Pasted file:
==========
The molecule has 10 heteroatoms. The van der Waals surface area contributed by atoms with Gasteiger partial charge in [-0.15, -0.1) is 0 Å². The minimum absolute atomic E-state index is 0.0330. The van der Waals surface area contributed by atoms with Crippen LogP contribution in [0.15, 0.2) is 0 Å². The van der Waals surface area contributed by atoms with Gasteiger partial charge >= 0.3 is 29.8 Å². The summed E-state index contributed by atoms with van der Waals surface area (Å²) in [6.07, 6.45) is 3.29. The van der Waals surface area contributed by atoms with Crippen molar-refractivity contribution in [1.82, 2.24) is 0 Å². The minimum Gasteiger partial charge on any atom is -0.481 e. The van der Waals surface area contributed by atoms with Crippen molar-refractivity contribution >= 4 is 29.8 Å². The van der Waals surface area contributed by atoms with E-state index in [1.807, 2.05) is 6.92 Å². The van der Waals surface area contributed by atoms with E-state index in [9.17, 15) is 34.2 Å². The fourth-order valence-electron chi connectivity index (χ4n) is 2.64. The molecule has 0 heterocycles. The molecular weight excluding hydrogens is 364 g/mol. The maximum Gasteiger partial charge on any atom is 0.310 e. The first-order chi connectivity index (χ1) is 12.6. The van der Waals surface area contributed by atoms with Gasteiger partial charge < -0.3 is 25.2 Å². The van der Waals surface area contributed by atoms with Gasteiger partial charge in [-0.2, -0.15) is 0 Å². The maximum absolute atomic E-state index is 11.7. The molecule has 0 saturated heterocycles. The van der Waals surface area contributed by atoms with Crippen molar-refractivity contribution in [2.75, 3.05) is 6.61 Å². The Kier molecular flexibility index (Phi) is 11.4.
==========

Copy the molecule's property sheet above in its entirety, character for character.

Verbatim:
The molecule has 10 heteroatoms. The van der Waals surface area contributed by atoms with Gasteiger partial charge in [-0.15, -0.1) is 0 Å². The minimum absolute atomic E-state index is 0.0330. The van der Waals surface area contributed by atoms with Crippen LogP contribution in [0.15, 0.2) is 0 Å². The van der Waals surface area contributed by atoms with Gasteiger partial charge >= 0.3 is 29.8 Å². The summed E-state index contributed by atoms with van der Waals surface area (Å²) in [6.07, 6.45) is 3.29. The van der Waals surface area contributed by atoms with Crippen molar-refractivity contribution in [1.82, 2.24) is 0 Å². The minimum Gasteiger partial charge on any atom is -0.481 e. The van der Waals surface area contributed by atoms with Crippen molar-refractivity contribution >= 4 is 29.8 Å². The van der Waals surface area contributed by atoms with E-state index in [1.807, 2.05) is 6.92 Å². The van der Waals surface area contributed by atoms with E-state index in [9.17, 15) is 34.2 Å². The fourth-order valence-electron chi connectivity index (χ4n) is 2.64. The molecule has 0 heterocycles. The molecular weight excluding hydrogens is 364 g/mol. The maximum Gasteiger partial charge on any atom is 0.310 e. The first-order chi connectivity index (χ1) is 12.6. The van der Waals surface area contributed by atoms with Gasteiger partial charge < -0.3 is 25.2 Å². The van der Waals surface area contributed by atoms with Gasteiger partial charge in [-0.2, -0.15) is 0 Å². The maximum absolute atomic E-state index is 11.7. The molecule has 0 saturated heterocycles. The van der Waals surface area contributed by atoms with Crippen molar-refractivity contribution in [2.75, 3.05) is 6.61 Å². The Kier molecular flexibility index (Phi) is 11.4.